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PTU-243 Should a macroscopically normal appendix be left in situ?
  1. MJ Marshall1,
  2. AM Shaw2,
  3. NJ Smart3,
  4. IR Daniels3
  1. 1Exeter Surgical Health Services Research Unit, Royal Devon and Exeter NHS Foundation Trust
  2. 2Biosciences, College of Life and Environmental Sciences, University of Exeter
  3. 3Colorectal Surgery, Royal Devon and Exeter NHS Foundation Trust, Exeter, UK


Introduction The appropriate operative management of a macroscopically normal appendix at diagnostic laparoscopy for Right Iliac Fossa (RIF) pain remains controversial. Advocates for appendicectomy state that removal of microscopic inflammation or faecoliths may resolve symptoms and prevent future episodes. Those who leave the appendix in situbelieve microscopic inflammation is not clinically significant. We aim to establish the accuracy of intra-operative assessment of the appendix to inform this debate.

Method A prospective observational study was undertaken between February 2012 and December 2013. Patients aged ≥18 years presenting with RIF pain with suspected Acute Appendicitis (AA) were recruited. Operative notes were compared with histological findings to assess the diagnostic accuracy of intra-operative assessment at appendicectomy. The histological criterion for AA was transmural inflammation.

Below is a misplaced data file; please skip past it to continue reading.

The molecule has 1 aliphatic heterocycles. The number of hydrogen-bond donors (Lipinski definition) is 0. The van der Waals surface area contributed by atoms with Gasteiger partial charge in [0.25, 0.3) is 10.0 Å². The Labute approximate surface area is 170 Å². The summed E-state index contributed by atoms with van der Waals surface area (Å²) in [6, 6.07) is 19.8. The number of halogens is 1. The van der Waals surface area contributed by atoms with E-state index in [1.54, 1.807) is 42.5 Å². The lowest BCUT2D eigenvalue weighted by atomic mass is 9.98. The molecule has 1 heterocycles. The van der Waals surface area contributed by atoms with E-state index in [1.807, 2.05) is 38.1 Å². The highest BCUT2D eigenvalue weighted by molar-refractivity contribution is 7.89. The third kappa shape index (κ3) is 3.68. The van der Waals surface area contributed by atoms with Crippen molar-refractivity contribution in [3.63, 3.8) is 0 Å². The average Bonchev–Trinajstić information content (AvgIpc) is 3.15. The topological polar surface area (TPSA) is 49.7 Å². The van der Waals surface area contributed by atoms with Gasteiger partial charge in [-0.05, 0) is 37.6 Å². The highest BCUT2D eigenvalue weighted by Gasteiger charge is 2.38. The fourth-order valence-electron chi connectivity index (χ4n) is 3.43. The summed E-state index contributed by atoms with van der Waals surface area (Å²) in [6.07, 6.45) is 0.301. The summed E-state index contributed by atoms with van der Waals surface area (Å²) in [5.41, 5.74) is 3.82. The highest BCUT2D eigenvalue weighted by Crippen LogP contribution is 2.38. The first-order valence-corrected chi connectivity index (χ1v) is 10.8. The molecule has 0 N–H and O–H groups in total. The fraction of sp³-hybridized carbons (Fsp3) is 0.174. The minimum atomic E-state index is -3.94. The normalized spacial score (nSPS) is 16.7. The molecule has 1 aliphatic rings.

Results 74 participants were recruited (35% male), median age 33 (range 18–84). 31 patients underwent appendicectomy with a negative appendicectomy (NA) rate of 32% (10/31). 26 (83.9%) were started laparoscopically, 3 of which were converted to open (11.5%).

Intra-operative assessment reported 10 normal appendices, two of which revealed AA on histological assessment. 2 out of 21 intra-operative diagnoses of AA were considered histologically normal. 4 cases were described as perforated in the operation note, however, histological assessment failed to report perforation in all cases. The sensitivity and specificity of macroscopic assessment of all forms of AA was 90.5% (19/21) and 80% (8/10), respectively.

Conclusion Even in our relatively small study 2 cases of AA would have been missed by macroscopic assessment and could have been erroneously left in situ. Our study supports the argument for routine excision of macroscopically normal appendices at surgery for RIF pain when no other pathology is found. Conversely, perforation was under reported on histological assessment and is therefore an important element of the operative assessment.

Disclosure of interest None Declared.

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